SANTA CLARA, Calif. -- Cloud computing users are shifting their focus from what the cloud offers to what it lacks. What it offers is clear, such as the ability to rapidly scale and provision, but the list of what it's missing seems to be growing by the day.
Cloud computing lacks standards about data handling and security practices, and there's not even any agreement about whether a vendor has an obligation to tell users if their data is in the U.S. or not. And users and vendors are only beginning to try to sort out those issues through industry associations, such as the year-old Cloud Security Alliance.
The cloud computing industry has some of the characteristics of a Wild West boom town. But the local saloon's name is Frustration. That's the one word that seems to be popping up more and more in discussions about the cloud, particularly at the SaaScon 2010 conference here this week.
That frustration about the lack of standards grows as cloud-based services take root in enterprises. Take Orbitz LLC, the big travel company with multiple businesses that offer an increasingly broad range of services, such as scheduling golf tee times and booking concerts and cruises.
Like many companies that have turned to the cloud, Orbitz is both a provider and user of cloud-based software-as-a-service (SaaS) offerings. Ed Bellis, chief information security officer at Orbitz, credits SaaS services, in particular, with enabling the company's growth and freeing Orbitz to concentrate on its core competencies.
But in providing SaaS services, Orbitz must address a range of due diligence requirements among customers that are "all across the board" and can vary widely to include on-site audits and data center inspections, he said.
A potential solution is a data standard being developed by the Cloud Security Alliance that would expose data in a common format and give customers an understanding of exactly "what our security posture is today," said Bellis.
If an agreement can be reached on such a standard "it would be heaven," said Bellis, and would "cut out a third of our internal work on due diligence." But he said he doesn't know when or if such a standard will be established, because it would take a lot of work to get a large number of users and providers to agree on it.
Judging from interviews with individual attendees and comments made during panel discussions here at the SaaScon conference, it's clear that there's a need for industry agreements. While flexibility -- the ability to rapidly scale and provision servers -- is the key idea driving the growth of cloud-based services, contracts with vendors may be anything but flexible, as Keith Waldorf, vice president of operations at e-prescription service Doctor Dispense LLC, discovered.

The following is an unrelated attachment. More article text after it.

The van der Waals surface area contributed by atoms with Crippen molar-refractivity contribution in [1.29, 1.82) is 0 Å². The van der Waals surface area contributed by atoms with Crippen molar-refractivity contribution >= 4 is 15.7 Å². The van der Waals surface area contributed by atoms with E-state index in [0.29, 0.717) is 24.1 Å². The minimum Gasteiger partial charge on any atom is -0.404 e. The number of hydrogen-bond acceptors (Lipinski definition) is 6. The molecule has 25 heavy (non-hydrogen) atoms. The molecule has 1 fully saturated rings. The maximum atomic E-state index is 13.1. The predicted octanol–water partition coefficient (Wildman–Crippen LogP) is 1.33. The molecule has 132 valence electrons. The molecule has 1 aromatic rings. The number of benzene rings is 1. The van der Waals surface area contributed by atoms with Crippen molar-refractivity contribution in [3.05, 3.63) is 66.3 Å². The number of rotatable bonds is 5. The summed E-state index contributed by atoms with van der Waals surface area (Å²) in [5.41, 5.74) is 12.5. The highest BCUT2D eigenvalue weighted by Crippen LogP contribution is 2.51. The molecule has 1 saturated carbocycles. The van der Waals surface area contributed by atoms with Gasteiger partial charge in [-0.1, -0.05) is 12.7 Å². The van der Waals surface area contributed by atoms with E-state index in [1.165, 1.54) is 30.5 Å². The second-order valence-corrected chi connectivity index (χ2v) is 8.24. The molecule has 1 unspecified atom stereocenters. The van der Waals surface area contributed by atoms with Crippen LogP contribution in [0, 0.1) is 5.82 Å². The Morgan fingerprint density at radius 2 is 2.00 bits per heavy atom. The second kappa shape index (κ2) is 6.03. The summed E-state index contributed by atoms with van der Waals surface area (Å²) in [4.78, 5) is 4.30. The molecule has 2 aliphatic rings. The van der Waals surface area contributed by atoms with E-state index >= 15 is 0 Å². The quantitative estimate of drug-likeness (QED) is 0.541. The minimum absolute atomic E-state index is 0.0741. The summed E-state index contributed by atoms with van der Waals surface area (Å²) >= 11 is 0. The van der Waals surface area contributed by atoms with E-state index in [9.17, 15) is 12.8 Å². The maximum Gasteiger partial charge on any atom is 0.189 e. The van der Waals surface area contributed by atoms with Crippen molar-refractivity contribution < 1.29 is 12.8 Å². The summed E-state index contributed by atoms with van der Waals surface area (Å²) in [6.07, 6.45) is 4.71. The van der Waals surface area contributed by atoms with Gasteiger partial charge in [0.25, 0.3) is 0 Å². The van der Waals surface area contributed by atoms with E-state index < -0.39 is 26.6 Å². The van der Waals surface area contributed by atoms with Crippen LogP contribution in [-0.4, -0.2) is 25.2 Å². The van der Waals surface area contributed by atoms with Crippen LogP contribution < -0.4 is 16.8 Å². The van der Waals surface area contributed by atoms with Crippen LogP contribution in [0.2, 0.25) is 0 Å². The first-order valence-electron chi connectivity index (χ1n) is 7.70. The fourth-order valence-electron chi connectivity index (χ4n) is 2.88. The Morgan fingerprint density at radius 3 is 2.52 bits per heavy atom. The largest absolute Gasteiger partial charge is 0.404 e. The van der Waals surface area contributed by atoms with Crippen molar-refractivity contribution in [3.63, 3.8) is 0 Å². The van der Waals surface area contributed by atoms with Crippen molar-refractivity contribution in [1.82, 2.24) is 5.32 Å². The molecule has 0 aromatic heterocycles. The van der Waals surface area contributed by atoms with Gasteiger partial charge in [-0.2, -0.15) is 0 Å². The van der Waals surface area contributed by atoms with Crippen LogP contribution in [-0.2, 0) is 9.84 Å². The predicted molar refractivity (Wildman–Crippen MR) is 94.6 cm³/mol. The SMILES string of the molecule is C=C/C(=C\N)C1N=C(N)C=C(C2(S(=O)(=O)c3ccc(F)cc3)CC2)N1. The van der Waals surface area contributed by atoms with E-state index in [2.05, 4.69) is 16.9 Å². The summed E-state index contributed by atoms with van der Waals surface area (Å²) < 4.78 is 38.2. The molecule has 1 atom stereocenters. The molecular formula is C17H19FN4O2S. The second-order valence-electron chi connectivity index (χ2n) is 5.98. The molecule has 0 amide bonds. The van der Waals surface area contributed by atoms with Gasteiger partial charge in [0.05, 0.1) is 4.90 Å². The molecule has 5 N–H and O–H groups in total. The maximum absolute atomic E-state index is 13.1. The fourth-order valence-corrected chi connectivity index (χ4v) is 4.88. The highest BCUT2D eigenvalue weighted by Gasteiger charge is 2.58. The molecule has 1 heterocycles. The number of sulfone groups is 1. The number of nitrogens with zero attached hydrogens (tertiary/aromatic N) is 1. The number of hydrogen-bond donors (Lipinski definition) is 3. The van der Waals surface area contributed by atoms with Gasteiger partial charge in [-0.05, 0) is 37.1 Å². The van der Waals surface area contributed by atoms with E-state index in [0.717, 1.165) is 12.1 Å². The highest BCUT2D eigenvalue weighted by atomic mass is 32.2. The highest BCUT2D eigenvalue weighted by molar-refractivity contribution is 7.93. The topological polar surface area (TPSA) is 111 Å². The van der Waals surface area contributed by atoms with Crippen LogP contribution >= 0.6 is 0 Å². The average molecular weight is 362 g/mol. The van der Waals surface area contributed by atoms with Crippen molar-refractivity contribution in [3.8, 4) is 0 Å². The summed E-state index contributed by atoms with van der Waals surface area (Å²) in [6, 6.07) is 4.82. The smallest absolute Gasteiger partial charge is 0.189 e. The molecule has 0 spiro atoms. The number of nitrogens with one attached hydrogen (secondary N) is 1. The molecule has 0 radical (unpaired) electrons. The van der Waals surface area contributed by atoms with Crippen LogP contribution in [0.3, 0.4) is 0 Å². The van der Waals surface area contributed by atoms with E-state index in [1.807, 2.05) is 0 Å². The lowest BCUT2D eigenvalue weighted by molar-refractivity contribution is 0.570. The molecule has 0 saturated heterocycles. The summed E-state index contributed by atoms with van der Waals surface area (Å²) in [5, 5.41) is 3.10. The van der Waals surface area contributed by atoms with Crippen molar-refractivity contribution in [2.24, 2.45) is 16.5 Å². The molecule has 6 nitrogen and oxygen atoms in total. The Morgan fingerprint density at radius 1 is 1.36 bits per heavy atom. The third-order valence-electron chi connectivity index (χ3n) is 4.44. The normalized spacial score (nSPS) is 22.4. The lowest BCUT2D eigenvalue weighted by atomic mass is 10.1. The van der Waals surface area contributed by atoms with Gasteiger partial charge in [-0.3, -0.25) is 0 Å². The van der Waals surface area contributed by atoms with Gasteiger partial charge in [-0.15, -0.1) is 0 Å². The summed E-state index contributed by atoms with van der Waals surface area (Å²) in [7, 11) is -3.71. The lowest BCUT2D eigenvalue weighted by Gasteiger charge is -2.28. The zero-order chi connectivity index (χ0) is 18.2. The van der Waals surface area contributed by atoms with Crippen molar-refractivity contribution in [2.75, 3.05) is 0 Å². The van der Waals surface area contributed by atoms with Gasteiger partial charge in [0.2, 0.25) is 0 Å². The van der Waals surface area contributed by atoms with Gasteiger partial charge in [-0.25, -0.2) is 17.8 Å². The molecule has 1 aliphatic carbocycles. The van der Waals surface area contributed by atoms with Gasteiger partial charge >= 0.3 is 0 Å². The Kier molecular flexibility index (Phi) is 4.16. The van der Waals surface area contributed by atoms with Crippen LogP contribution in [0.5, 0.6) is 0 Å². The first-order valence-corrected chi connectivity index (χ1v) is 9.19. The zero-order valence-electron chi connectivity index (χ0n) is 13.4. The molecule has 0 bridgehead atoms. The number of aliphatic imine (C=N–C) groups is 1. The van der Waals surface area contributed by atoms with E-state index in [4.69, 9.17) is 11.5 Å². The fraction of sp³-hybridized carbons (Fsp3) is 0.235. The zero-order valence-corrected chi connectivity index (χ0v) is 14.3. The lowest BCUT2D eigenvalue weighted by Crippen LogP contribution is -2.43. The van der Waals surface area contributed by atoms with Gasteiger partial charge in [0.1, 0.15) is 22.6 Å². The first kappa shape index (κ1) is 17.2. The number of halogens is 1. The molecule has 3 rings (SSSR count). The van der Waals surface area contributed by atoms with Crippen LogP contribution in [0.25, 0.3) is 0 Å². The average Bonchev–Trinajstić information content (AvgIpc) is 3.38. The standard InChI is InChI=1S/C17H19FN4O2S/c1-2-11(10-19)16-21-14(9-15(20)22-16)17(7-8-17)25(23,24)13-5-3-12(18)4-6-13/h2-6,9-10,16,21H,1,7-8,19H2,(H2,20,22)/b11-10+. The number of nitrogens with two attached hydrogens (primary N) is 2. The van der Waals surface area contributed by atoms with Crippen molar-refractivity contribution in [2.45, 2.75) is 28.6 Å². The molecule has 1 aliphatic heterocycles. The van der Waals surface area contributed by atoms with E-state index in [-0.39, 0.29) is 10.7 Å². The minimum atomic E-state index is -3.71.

Waldorf said he once was a client of a service provider that upgraded its offerings, but he was unable to take advantage of the upgrade because his service-level agreement (SLA) kept him locked in to using only the software and hardware that he had initially signed up for.
The types of agreements offered by cloud providers "are all over the map, and it's really vendor-driven," Waldorf said. He has since moved to another provider, Sacramento, Calif.-based StrataScale Inc., that gives him dedicated hardware that's managed virtually.
Big cloud customers can negotiate terms that may give them a transparency and enforcement leverage. For example, as part of its Google Apps contract, the Los Angeles city government got Google Inc. to agree to unlimited damages should it ever violate its nondisclosure agreements.
But many other users don't have that clout. And in a lot of cases cloud providers may not even provide the logging information needed to prove a breach, said Jim Reavis, the founder of the Cloud Security Alliance.
Jeff Spivey, president of Security Risk Management Inc., said the market has to define its needs, because for now "the vendors are driving the service."
No one was willing to try to predict when the industry will reach agreements that set levels of transparency about data handling procedures and security.
Patrick Thibodeau covers SaaS and enterprise applications, outsourcing, government IT policies, data centers and IT workforce issues for Computerworld. Follow Patrick on Twitter at @DCgov or subscribe to Patrick's RSS feed . His e-mail address is firstname.lastname@example.org.